On October 28, a subsidiary of SolarWorld, Deutsche Solar GmbH, received notice that its motion to reconsider a decision by the United States District Court for the Eastern District of Michigan regarding antitrust defenses was denied.
News of this sent shares of SolarWorld AG tumbling to less than half their value during the day yesterday, although they regained slightly by the end of the day, ending up 27% lower. This may have had something to do with a statement issued by SolarWorld, where the solar manufacturer said, "The partial decision of the court on antitrust defenses is no judgement, but only relates to one of several defenses of equal value against the complaint and is of technical nature."
It appears the antitrust defense is the leading defense in the case, however, based on what SolarWorld has written in previous earnings reports. pv magazine has contacted the company to see what other defenses it has. At the time of going to press, it had not responded.
Threat to continued existence
In the statement released yesterday, SolarWorld added that it does not "estimate the risk situation higher than at the beginning of the proceeding in March 2013 and has acknowledged the risk continuously in its financial statements."
Indeed, in its 2014 earnings report, released this March, it stated, "If courts should decide that the silicon supplier is entitled to damages from our subsidiary SolarWorld Industries Sachsen GmbH [formerly Deutsche Solar GmbH], this would have a considerable negative impact on the companys liquidity position, possibly even threatening the companys continued existence."
In its first half 2015 report, it further wrote, "On the basis of external legal opinions, the company believes that the silicon contracts in question violate European antitrust law, which could mean that the purchase obligation as well as the contracts per se might be null and void. At this point in time the outcome of the proceedings cannot be estimated. Depending on the outcome, however, it is possible that SolarWorld Industries Sachsen GmbH might be liable for damages up to the claimed amount."
Solar analyst at Bloomberg, Jenny Chase told pv magazine SolarWorld’s situation appears "as if it could be serious." She adds, "SolarWorld’s H1 2015 report said that ‘the silicon supplier’ (presumably Hemlock) claims USD 676 m on the basis of the take-or-pay contract agreed by SolarWorld’s wafer subsidiary Deutsche Solar. Since SolarWorld has cash assets of $141.4m as of the latest filing, this is significant."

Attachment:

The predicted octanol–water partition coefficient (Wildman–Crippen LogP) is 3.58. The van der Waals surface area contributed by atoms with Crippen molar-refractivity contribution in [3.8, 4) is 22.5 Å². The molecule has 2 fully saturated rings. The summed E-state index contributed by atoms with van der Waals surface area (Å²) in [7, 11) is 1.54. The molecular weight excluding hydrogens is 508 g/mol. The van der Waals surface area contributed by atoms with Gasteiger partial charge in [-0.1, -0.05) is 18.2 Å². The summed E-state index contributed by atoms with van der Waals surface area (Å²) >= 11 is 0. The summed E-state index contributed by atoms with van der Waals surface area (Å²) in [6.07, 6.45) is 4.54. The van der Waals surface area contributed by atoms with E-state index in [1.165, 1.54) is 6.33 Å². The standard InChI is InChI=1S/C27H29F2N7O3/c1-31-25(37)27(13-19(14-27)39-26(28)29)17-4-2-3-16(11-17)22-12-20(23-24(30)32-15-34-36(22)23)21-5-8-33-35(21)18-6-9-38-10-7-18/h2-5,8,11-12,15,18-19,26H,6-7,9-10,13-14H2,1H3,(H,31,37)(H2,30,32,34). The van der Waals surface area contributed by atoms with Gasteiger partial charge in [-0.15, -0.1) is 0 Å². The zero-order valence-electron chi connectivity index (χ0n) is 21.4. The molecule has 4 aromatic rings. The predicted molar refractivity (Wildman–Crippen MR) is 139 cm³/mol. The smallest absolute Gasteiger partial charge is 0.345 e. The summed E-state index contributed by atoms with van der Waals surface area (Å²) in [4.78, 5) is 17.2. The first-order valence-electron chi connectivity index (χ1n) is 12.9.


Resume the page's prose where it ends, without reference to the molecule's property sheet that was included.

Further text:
On March 7, 2013, Hemlock filed a case against Deutsche Solar claiming it had breached four take-or-pay long term supply agreements for polysilicon. It said under the first agreement, for 4.8 million kg of polysilicon and active between August 30 2005 and December 31, 2015, Deutsche Solar made regular purchases on a monthly basis between 2005 and 2012. However, in 2012, Deutsche Solar reportedly tried to suggest material pricing and purchase quantity concessions, with the threat that if they were not made, it would not meet its contractual obligations.
According to Bloomberg, SolarWorld CEO, Frank Asbeck was then said to have threatened to put Deutsche Solar into bankruptcy, before repurchasing its assets for a de minimus amount to free it of the agreements, if the concessions were not made. SolarWorld has told pv magazine this is not the case, however.
The four agreements, according to court documents, are as follows:
- Agreement 1: 8.4 million kg of polysilicon to be delivered between August 30, 2005 and December 31, 2015
- Agreement 2: 4.8 million kg of polysilicon to be delivered between June 10, 2006 and December 31, 2018
- Agreement 3: 9.99 kg of polysilicon to be delivered between June 27, 2007 and December 31, 2019
- Agreement 4: 12 million kg of polysilicon to be delivered between January 1, 2010 and December 31, 2012
Hemlock said in the court documents that on the back of the agreements, it would have to expand its capacity, in order to meet Deutsche Solars requirements.
"Solarworld is arguing that the silicon contracts and therefore the purchase obligation are null and void," said Chase. "When the contract was signed the silicon manufacturer held all the power as there was a global shortage of silicon and stock prices of buyers were rising on contract announcements, and the Hemlock lawyers would have been trying to make it watertight."
She added that the price of polysilicon under the contracts would have certainly been several times the current spot price of $15.2/kg.
In the statement issued yesterday, SolarWorld said it aims to reach an agreement with Hemlock to continue delivery in the "expected further years of proceedings in the first and second instance that may follow." It concludes, "SolarWorld has achieved similar agreements with all its other silicon suppliers successfully."
The article was amended on October 5 to include a response by SolarWorld regarding Asbeck’s threat to put Deutsche Solar into bankruptcy.